Likewise, when I entered the Echo Park Film Center the second evening in town, to do my first screening (Chameleon, 1978), I felt instantly at home.  How could I not – it reminded of the funk and space of setting up the Chicago Film Coop long ago, in 1967, or the casual Santa Monica place, Focal Point Films,  I stayed in while editing Angel City in 1976.  Though this time the audience – a virtual full house in a space with maybe 36 seats – was a mix of young people and grayed souls of my vintage.   The screening went nicely (except for an over-bright projector), and the response and discussion was lively and long.  A very nice experience all around.

Bob Glaudini and John Steppling in ChameleonGlaudini and Winifred Golden

The next day to underscore the echo of time’s gone, I met with Mike Gray, who’d let me use his editing bench in Chicago back in 1967-8, and whom I’d known in 1977-78 in Los Angeles as he worked on The China Syndrome.  We had a nice talk over beer and wine, with intimations of our personal finality just off-screen.    In the evening, I had second screening, at Cinefamily in the Fairfax, not far from where I’d lived in 1978, in the old silent cinema theater.  Showed Angel City, to another mixed-age and highly appreciative audience.   Inwardly, both these two old films, despite naturally showing their vintage in the cars, clothes, lack of cell phones and other electronic gizmos, seemed to creatively dance circles around the last decade and more of supposed “indie” filmmaking which for me is almost (a few exceptions) all a tired old waltz around utterly conventional cinema, with its only “uniqueness” being that it is about the younger generation of the day, and done by them: mumble-core and other things.  But their cinema, whatever they imagine, is a tired old dead horse showing almost nothing that can’t be seen slicker on TV or Hollywood movies.  Cinematically DOD.   It was at these two screenings a pleasure to see a clearly positive response from younger viewers who seemed genuinely excited at their rather different approaches to filmmaking.  I hope for those it might rub off a bit.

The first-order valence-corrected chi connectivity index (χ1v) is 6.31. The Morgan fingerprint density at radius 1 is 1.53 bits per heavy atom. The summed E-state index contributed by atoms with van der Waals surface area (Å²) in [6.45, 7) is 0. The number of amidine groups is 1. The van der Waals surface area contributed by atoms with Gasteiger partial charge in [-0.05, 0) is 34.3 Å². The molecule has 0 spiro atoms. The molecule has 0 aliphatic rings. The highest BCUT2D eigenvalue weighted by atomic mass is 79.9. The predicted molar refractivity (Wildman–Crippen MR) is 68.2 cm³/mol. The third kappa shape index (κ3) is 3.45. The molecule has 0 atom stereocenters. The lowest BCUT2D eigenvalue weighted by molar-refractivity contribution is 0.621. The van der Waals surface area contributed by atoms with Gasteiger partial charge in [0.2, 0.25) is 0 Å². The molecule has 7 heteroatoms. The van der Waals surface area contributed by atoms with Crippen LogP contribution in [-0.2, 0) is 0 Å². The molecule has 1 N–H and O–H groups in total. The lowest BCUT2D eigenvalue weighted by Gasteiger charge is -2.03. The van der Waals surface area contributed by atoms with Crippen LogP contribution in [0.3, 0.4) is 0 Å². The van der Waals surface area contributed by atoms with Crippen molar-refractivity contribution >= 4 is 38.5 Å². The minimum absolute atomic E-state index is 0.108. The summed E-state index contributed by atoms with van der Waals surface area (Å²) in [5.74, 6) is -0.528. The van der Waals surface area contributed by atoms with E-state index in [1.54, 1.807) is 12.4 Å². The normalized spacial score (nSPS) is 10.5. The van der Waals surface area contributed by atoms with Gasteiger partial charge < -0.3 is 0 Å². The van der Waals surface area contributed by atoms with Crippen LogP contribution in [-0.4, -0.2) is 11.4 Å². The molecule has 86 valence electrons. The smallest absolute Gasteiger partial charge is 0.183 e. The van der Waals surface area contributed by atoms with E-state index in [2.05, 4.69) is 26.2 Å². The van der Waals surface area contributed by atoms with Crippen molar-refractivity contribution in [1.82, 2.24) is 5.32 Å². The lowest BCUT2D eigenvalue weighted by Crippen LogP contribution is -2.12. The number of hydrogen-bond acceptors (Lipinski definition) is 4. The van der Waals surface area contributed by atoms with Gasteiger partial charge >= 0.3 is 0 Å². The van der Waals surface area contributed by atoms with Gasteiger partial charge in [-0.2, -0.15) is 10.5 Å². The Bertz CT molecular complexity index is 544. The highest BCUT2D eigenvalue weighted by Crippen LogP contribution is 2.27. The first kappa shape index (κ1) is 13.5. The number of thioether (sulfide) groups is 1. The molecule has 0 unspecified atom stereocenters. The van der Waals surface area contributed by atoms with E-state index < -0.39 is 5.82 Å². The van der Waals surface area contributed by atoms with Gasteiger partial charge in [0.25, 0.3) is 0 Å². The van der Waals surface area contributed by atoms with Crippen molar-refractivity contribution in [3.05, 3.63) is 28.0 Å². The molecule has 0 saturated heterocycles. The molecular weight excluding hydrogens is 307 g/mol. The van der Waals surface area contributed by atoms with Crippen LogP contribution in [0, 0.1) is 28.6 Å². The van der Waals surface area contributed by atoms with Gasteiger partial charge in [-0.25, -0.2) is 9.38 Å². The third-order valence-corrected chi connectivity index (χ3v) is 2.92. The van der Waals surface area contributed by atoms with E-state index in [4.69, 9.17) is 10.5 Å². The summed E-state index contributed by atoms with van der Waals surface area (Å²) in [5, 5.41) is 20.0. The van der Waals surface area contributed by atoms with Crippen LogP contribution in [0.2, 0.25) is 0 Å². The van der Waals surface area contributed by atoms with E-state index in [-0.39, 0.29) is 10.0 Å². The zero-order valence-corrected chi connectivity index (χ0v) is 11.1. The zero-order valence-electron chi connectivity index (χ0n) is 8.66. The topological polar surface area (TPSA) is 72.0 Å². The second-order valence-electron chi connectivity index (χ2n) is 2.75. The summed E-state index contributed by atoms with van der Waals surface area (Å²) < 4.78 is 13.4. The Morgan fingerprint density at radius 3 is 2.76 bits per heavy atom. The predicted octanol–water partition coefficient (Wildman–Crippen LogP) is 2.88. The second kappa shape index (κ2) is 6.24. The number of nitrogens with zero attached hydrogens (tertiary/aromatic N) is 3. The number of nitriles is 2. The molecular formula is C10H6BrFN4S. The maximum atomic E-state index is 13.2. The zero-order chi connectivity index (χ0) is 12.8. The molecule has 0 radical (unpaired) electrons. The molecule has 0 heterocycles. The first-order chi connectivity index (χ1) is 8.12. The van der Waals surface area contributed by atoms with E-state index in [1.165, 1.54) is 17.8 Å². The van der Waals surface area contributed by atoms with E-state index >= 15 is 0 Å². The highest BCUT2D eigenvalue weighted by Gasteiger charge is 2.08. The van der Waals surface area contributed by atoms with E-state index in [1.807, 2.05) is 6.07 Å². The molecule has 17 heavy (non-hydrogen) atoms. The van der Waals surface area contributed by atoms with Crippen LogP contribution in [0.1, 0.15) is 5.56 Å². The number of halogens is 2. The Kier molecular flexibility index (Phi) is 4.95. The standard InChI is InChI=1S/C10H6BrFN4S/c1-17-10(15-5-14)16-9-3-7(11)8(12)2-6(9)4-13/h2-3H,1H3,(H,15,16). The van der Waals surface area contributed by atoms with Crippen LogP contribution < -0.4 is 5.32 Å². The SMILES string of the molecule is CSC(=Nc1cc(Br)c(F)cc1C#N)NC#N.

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Glaudini, Golden, Roger Ruffin in Angel City

I hadn’t seen either of these films for some time, and was – as commented by some of the audience – struck by how pertinent to our current times they still are.   Chameleon, done in 1978, seems to have foreseen the coming decades of hustle and greed, while noting the acrid sourness by which such a life eats out one’s soul.  Angel City was a critique of capitalism’s tendencies in wise-ass detective-movie lingo, and remains as pointed and appropriate today as it was then.  Nothing changes?

Adam Hyman of the LA Film Forum

The last screening in LA was of Swimming in Nebraska (US Premiere !!), at the Egyptian theater in downtown Hollywood.   The audience was very thin, as I think such work is somewhat antithetical to the local community’s interests – AG films in the heart of the US filmbiz is a bit of an affront I suppose, and I think the people who live nearby are in the thrall of Hollywood’s offerings and mentality.  I hadn’t seen the film for some time, and found it quite strong – I have the tendency to have to learn to like my own work, and it certainly is the case with this one.    The density of Swimming takes some time to absorb, but now it seemed proper.  The audience seemed to like it very much, which was nice.

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Thanks to Adam Hyman for having set up these screenings in LA, and thanks to my friend Ryan Harper Gray and his girlfriend Tiffany for putting me up and getting me around town a bit.